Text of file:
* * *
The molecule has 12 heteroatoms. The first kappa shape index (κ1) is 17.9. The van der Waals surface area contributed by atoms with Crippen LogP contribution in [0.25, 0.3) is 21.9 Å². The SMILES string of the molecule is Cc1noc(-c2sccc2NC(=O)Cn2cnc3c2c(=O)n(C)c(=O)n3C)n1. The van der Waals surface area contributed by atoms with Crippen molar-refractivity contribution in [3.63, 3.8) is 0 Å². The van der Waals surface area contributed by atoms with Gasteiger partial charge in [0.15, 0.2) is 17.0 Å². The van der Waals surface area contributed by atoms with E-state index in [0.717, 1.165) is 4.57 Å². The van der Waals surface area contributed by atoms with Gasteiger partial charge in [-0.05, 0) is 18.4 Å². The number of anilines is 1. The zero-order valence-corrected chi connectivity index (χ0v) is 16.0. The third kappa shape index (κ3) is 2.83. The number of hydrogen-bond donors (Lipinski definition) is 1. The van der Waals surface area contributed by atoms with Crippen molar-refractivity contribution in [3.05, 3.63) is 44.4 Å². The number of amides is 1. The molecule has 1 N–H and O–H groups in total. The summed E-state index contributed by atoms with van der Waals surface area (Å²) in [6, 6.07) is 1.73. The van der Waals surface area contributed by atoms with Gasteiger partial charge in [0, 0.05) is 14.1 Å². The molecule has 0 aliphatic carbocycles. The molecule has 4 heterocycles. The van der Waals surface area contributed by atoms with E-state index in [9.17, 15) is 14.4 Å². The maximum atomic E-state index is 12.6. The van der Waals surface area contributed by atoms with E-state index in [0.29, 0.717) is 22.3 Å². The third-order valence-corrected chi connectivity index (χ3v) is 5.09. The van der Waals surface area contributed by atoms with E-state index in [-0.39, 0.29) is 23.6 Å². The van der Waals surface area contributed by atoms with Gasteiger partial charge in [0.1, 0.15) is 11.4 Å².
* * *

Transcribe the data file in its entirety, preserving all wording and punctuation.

The molecule has 12 heteroatoms. The first kappa shape index (κ1) is 17.9. The van der Waals surface area contributed by atoms with Crippen LogP contribution in [0.25, 0.3) is 21.9 Å². The SMILES string of the molecule is Cc1noc(-c2sccc2NC(=O)Cn2cnc3c2c(=O)n(C)c(=O)n3C)n1. The van der Waals surface area contributed by atoms with Crippen molar-refractivity contribution in [3.63, 3.8) is 0 Å². The van der Waals surface area contributed by atoms with Gasteiger partial charge in [0.15, 0.2) is 17.0 Å². The van der Waals surface area contributed by atoms with E-state index in [0.717, 1.165) is 4.57 Å². The van der Waals surface area contributed by atoms with Gasteiger partial charge in [-0.05, 0) is 18.4 Å². The number of anilines is 1. The zero-order valence-corrected chi connectivity index (χ0v) is 16.0. The third kappa shape index (κ3) is 2.83. The number of hydrogen-bond donors (Lipinski definition) is 1. The van der Waals surface area contributed by atoms with Crippen molar-refractivity contribution in [3.05, 3.63) is 44.4 Å². The number of amides is 1. The molecule has 1 N–H and O–H groups in total. The summed E-state index contributed by atoms with van der Waals surface area (Å²) in [6, 6.07) is 1.73. The van der Waals surface area contributed by atoms with Gasteiger partial charge in [0, 0.05) is 14.1 Å². The molecule has 0 aliphatic carbocycles. The molecule has 4 heterocycles. The van der Waals surface area contributed by atoms with E-state index in [9.17, 15) is 14.4 Å². The maximum atomic E-state index is 12.6. The van der Waals surface area contributed by atoms with E-state index in [0.29, 0.717) is 22.3 Å². The third-order valence-corrected chi connectivity index (χ3v) is 5.09. The van der Waals surface area contributed by atoms with E-state index in [-0.39, 0.29) is 23.6 Å². The van der Waals surface area contributed by atoms with Gasteiger partial charge in [0.1, 0.15) is 11.4 Å².